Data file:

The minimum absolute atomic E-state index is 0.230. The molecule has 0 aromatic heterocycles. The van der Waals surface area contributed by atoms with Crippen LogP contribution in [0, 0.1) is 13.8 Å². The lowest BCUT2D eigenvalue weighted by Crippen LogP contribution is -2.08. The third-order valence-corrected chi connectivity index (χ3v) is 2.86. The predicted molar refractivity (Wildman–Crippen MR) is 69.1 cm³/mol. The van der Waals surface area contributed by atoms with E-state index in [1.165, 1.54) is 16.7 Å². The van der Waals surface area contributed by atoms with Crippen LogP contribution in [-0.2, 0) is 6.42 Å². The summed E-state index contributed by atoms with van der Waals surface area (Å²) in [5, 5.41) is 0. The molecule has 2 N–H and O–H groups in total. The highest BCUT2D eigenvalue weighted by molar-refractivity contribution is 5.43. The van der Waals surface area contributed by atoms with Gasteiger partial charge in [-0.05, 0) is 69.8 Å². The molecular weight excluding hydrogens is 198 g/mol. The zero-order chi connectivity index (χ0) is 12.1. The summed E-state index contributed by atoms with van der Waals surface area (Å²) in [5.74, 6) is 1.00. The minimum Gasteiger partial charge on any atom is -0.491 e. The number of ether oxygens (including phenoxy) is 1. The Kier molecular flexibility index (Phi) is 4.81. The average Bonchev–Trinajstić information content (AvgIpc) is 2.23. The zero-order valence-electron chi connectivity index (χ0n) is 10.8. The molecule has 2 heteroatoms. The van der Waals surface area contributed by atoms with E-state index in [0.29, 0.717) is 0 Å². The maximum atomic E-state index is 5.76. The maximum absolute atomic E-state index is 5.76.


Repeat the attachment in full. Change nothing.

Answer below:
The minimum absolute atomic E-state index is 0.230. The molecule has 0 aromatic heterocycles. The van der Waals surface area contributed by atoms with Crippen LogP contribution in [0, 0.1) is 13.8 Å². The lowest BCUT2D eigenvalue weighted by Crippen LogP contribution is -2.08. The third-order valence-corrected chi connectivity index (χ3v) is 2.86. The predicted molar refractivity (Wildman–Crippen MR) is 69.1 cm³/mol. The van der Waals surface area contributed by atoms with E-state index in [1.165, 1.54) is 16.7 Å². The van der Waals surface area contributed by atoms with Crippen LogP contribution in [-0.2, 0) is 6.42 Å². The summed E-state index contributed by atoms with van der Waals surface area (Å²) in [5, 5.41) is 0. The molecule has 2 N–H and O–H groups in total. The highest BCUT2D eigenvalue weighted by molar-refractivity contribution is 5.43. The van der Waals surface area contributed by atoms with Gasteiger partial charge in [-0.05, 0) is 69.8 Å². The molecular weight excluding hydrogens is 198 g/mol. The zero-order chi connectivity index (χ0) is 12.1. The summed E-state index contributed by atoms with van der Waals surface area (Å²) in [5.74, 6) is 1.00. The minimum Gasteiger partial charge on any atom is -0.491 e. The number of ether oxygens (including phenoxy) is 1. The Kier molecular flexibility index (Phi) is 4.81. The average Bonchev–Trinajstić information content (AvgIpc) is 2.23. The zero-order valence-electron chi connectivity index (χ0n) is 10.8. The molecule has 2 heteroatoms. The van der Waals surface area contributed by atoms with E-state index in [0.29, 0.717) is 0 Å². The maximum atomic E-state index is 5.76. The maximum absolute atomic E-state index is 5.76.